If it's true that salaried employees are more at risk due to Japan's labor shortage, then certainly being overworked can contribute to more early deaths. Despite Japan's critical labor shortage, some employers won't hire, insisting that existing employees work longer and harder. Salaried employees can certainly suffer more in such circumstances as, although their salary may be based on a certain of hours a week, an employer can insist that they take on more work and work more hours without offering more benefits, more money or compensatory time off.
In Japan, there's not even a term for "work-life balance". What there is, though, is a word for "death by overwork." It's "karoshi", and it's considered such an inevitable result of Japan's notoriously gruelling work culture that it's hardly even discussed. But every year here, hundreds, maybe thousands, of Japanese people literally work themselves to death.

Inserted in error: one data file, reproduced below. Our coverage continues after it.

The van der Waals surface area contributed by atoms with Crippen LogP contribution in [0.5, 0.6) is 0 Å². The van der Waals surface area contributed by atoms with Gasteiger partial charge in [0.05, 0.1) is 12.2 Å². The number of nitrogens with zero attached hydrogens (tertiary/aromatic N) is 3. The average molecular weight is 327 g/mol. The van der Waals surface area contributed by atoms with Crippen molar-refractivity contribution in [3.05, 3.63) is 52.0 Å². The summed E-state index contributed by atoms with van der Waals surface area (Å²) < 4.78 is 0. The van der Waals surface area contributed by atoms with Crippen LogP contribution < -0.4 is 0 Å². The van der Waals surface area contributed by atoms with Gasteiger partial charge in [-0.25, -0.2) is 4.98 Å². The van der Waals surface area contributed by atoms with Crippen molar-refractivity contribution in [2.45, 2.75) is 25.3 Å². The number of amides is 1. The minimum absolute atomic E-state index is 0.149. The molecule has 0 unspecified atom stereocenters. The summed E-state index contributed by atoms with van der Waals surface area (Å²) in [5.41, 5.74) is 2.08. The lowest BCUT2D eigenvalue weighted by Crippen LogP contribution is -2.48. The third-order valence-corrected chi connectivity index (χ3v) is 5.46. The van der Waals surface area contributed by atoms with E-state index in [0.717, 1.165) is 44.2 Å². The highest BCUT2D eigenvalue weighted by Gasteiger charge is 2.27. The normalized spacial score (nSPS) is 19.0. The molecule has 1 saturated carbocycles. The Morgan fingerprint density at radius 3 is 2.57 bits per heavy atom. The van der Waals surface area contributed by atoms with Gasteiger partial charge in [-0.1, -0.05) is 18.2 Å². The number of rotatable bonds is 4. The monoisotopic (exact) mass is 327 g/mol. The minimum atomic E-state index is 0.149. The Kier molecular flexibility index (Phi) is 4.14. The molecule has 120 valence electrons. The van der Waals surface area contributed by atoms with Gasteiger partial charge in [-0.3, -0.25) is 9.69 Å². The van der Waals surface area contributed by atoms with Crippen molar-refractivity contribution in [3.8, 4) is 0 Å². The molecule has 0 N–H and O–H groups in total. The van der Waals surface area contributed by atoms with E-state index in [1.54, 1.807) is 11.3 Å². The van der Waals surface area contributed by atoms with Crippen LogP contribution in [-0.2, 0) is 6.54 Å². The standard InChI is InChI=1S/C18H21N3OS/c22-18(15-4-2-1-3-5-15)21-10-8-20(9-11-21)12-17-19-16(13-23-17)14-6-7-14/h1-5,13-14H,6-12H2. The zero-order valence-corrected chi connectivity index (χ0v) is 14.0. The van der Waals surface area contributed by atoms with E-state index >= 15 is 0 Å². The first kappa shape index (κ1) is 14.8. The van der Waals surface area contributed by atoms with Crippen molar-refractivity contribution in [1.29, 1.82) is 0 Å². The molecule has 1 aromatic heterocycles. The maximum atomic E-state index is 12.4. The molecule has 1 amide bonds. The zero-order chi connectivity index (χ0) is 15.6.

I just watched a show on this the other day. A young father left for work looking exhausted. It was reported later that there was an issue at the company and that his superiors did not respond to requests for help. He had a heart attack; he was 30 years old. There needs to be more public awareness in that country so it doesn't keep happening.
Trends either fall or rise, no matter by what degree. I can't imagine Karoshi is declining in Japan. In this current economy, in a setting where manual labor is the norm, combined with the characteristic of a notoriously hard-working race of people, I can,t imagine this trend would do anything but increase as people strive to maintain or improve their quality of life.